What to do with Carlos Guillen

Carlos Guillen is the last of the bad contracts handed out by Tigers General Manager Dave Dombrowski is the seasons following Detroit’s pennant-winning 2006 season. Over the past two years, the Tigers have parted ways with the likes of Gary Sheffield, Dontrelle Willis, and Nate Robertson, all were designated for assignment with time remaining on their deals. Jeremy Bonderman was allowed to play out his extension, but will not be pursued by the Tigers this winter.

Guillen’s contract was not viewed as a bad one when it was negotiated. Guillen was a focal point of the Tigers attack and was a steady defensive shortstop as of March of 2007, when he and the Tigers agreed on a four-year, $48 million extension. Guillen has played in 153 games for the Tigers in 2006, setting career-highs in runs scored, hits, doubles, stolen bases, walks, and OBP. In addition to that, he had belted 20 home runs and posted a .320/.400/.519 slash line and garnered a top-10 finish in the MVP voting. At still just 30 years old, it looked as if the Tigers were making a sound move in inking him for another four years.

We’ll explore where it all went wrong after the jump.


All started well enough in this deal, as Guillen turned in a very impressive 2007 season. He played in 151 games and posted a career-high in both homers (21) and RBI (102) while maintaining an OPS north of .850. Unfortunately, as the 2007 season wore on, the Tigers realized that they could no longer get by with Guillen’s deteriorating range at shortstop. After back-t-back season of a UZR/150 marking him as slightly better than average defensively, 2007 saw Guillen’s mark drop all the way to a negative 14.6. As the season drew near it’s end in 2007, the Tigers moved Guillen to first base, signaling the end of his time as a shortstop.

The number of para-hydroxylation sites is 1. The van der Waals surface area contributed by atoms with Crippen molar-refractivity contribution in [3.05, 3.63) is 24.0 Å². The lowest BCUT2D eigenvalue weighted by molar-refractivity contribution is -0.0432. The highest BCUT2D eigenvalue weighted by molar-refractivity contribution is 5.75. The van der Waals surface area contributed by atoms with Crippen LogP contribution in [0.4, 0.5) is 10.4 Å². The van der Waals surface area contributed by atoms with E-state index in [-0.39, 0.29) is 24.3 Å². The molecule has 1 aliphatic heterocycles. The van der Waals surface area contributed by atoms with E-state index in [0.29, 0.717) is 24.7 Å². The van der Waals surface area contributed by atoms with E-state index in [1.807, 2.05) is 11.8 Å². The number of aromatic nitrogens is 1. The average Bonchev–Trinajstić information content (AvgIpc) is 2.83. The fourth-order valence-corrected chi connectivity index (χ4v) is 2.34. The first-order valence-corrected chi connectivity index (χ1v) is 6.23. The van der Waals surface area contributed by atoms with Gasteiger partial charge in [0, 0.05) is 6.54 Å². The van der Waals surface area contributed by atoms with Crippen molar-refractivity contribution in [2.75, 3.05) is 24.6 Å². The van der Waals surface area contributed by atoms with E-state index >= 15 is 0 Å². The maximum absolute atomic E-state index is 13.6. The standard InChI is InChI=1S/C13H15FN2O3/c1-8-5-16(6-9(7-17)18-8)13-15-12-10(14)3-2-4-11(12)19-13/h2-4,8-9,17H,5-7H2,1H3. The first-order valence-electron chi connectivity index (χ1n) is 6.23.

Since that time, Guillen has spent a whole bunch of time on the disabled list. When he has been healthy, he’s spent significant amounts of time playing all over the diamond, appearing as the starter at first base, third base, left field, and this season at second base. He hasn’t played any of those positions particularly well and the injuries he has sustained over the past three seasons have left him a shell of the hitter he once was.